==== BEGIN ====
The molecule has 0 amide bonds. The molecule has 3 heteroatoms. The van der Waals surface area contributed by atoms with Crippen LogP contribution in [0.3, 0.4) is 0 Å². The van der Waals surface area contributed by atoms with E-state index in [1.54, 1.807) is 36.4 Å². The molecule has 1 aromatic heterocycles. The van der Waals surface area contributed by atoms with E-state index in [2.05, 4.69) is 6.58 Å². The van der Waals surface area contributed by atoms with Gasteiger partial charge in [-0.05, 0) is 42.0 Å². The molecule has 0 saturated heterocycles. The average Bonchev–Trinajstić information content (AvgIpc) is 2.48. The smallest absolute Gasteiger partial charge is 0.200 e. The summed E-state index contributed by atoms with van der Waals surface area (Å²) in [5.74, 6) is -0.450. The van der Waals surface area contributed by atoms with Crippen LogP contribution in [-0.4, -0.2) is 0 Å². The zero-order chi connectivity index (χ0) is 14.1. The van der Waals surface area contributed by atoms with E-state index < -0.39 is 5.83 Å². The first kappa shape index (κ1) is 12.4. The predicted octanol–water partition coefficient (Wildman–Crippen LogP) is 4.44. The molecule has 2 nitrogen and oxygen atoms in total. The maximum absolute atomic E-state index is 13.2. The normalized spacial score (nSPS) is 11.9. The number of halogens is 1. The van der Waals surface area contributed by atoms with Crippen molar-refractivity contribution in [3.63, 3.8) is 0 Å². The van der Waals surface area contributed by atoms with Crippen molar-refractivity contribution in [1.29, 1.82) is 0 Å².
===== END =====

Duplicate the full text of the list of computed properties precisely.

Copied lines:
The molecule has 0 amide bonds. The molecule has 3 heteroatoms. The van der Waals surface area contributed by atoms with Crippen LogP contribution in [0.3, 0.4) is 0 Å². The van der Waals surface area contributed by atoms with E-state index in [1.54, 1.807) is 36.4 Å². The molecule has 1 aromatic heterocycles. The van der Waals surface area contributed by atoms with E-state index in [2.05, 4.69) is 6.58 Å². The van der Waals surface area contributed by atoms with Gasteiger partial charge in [-0.05, 0) is 42.0 Å². The molecule has 0 saturated heterocycles. The average Bonchev–Trinajstić information content (AvgIpc) is 2.48. The smallest absolute Gasteiger partial charge is 0.200 e. The summed E-state index contributed by atoms with van der Waals surface area (Å²) in [5.74, 6) is -0.450. The van der Waals surface area contributed by atoms with Crippen LogP contribution in [-0.4, -0.2) is 0 Å². The zero-order chi connectivity index (χ0) is 14.1. The van der Waals surface area contributed by atoms with E-state index < -0.39 is 5.83 Å². The first kappa shape index (κ1) is 12.4. The predicted octanol–water partition coefficient (Wildman–Crippen LogP) is 4.44. The molecule has 2 nitrogen and oxygen atoms in total. The maximum absolute atomic E-state index is 13.2. The normalized spacial score (nSPS) is 11.9. The number of halogens is 1. The van der Waals surface area contributed by atoms with Crippen molar-refractivity contribution in [3.63, 3.8) is 0 Å². The van der Waals surface area contributed by atoms with Crippen molar-refractivity contribution in [1.29, 1.82) is 0 Å².